The downside is that when COVID-19 surged, our access to capital became limited. With investors becoming wary of the pandemic’s economic implications, there has been a significant decline in funding activities, forcing us to change our fundraising strategy completely. We understand that for huge deals, investors will be cautious and want to appraise investment by direct contact, so the possibility of delay is high. Therefore, instead of calling for large rounds of capital, we divided them into small deals, and all discussions have been taking place online via Zoom. With this approach, we have been able to secure investments from several investors right amid the crisis and about to close our Series-C round.
Did you have to make difficult choices regarding human resources, and what are the lessons learned?
Trung Hoang Nguyen: Yes, we always have to make difficult decisions. As a startup, we became even more financially fragile in times of crisis. However, we made a decision not to lay off any employees. Instead, our higher management team made the sacrifice to take voluntary 50% pay cuts to keep the business afloat and ensure that our employees were not affected.
The lesson learned from this? I would say: Life is all about choices; some we regret; some we are proud of. At Loship, we didn’t choose the easy way, and that is what sets us apart. We could choose to furlough employees or slash pay to survive the pandemic, but we said No. People are our most valuable asset, and it’s our responsibility to protect them under any circumstances. Be kind to people who work with you in your business. Do not expel anyone.
How did your customer relationship management evolve? Do you use any specific tools to be efficient?
Trung Hoang Nguyen: One of the core values at Loship is Customer Obsession. From the very beginning, our customer service approach is that the customer is right in all matters and that mistakes are always ours. We don’t aim to meet customer expectations but to exceed them.
We spearhead a culture of listening to and acting on every customer feedback across the organization. We listen to our customers through different platforms such as social media, email inbox, in-app reviews, telephone surveys, etc. – literally every platform to connect with customers. This allows us to focus on what our customers truly want and quickly respond to their queries. This customer-centric mindset is also applied to our service innovation. At Loship, we define innovation as changes that add optimal customer value. We ensure everything we do provides value to the customers, and if it doesn’t, we keep developing until it does.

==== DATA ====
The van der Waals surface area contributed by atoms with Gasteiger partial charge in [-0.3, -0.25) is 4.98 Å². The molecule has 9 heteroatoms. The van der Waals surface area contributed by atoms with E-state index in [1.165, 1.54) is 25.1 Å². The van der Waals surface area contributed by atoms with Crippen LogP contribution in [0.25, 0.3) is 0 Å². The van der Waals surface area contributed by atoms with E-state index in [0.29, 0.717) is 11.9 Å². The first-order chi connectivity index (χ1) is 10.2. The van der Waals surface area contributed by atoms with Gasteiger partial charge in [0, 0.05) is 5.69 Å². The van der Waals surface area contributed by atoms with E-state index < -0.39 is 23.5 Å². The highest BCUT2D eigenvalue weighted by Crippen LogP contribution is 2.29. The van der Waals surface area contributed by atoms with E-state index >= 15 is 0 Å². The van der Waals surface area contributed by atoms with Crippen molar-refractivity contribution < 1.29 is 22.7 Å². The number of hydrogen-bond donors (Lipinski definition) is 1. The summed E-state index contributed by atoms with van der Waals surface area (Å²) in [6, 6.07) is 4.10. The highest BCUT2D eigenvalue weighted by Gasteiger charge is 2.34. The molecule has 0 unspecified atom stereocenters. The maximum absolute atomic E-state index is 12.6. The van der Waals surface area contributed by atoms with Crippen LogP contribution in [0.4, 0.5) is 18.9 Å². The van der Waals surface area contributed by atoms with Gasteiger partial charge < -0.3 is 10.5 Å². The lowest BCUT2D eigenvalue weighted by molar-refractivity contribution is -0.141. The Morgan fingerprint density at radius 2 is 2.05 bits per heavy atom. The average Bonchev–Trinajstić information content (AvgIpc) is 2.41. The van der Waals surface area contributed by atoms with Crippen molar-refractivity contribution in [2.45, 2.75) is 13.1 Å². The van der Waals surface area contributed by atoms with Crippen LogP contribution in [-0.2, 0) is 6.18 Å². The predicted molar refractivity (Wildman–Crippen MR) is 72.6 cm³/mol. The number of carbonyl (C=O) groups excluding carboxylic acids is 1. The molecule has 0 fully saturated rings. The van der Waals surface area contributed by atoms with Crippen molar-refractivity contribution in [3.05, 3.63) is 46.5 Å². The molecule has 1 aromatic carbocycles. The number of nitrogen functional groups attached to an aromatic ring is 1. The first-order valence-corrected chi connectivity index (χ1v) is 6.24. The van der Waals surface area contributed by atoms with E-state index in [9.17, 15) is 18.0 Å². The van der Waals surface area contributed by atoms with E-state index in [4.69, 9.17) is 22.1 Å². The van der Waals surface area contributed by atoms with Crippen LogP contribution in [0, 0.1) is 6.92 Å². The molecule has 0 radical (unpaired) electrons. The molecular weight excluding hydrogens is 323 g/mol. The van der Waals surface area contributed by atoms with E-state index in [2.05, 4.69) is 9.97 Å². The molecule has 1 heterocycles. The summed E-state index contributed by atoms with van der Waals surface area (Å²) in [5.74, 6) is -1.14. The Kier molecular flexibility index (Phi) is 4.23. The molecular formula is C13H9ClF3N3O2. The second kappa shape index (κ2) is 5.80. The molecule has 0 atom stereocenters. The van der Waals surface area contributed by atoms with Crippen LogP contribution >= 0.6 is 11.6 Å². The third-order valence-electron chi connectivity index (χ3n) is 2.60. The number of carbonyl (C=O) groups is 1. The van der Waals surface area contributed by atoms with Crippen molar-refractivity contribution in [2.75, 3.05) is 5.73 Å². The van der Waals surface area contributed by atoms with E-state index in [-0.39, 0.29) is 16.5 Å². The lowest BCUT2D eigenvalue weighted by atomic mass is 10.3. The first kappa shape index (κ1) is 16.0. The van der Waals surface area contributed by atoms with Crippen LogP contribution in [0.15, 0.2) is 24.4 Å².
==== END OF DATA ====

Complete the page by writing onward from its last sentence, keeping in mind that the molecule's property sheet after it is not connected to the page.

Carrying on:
Did you benefit from any government grants, and did that help keep your business afloat?
Trung Hoang Nguyen: No, that’s not what we are waiting for. It’s a challenging time for us, but also a challenging time for our Government. We understand their burden. We believe it’s our responsibility as National Startup Hero to support the locals and people affected by the crisis and make a positive impact on Vietnamese life during times of uncertainty. It’s time for us to play our part to help our country and Government moving forward during & after Covid-19.
Your final thoughts?
Trung Hoang Nguyen: Vietnam has been relatively under the radar when it comes to startups. The number of Vietnamese unicorns is very few compared to other neighboring countries such as Singapore and Malaysia. But suppose proper investments are made, and the government can further leverage its economic advantages. In that case, there is no reason why Vietnam can’t catch up with or even surpass those regional players. The market is full of potential for breakthroughs, and we feel that Loship has what it takes to become the next unicorn in Vietnam. It’s only a matter of time before we reach that stage.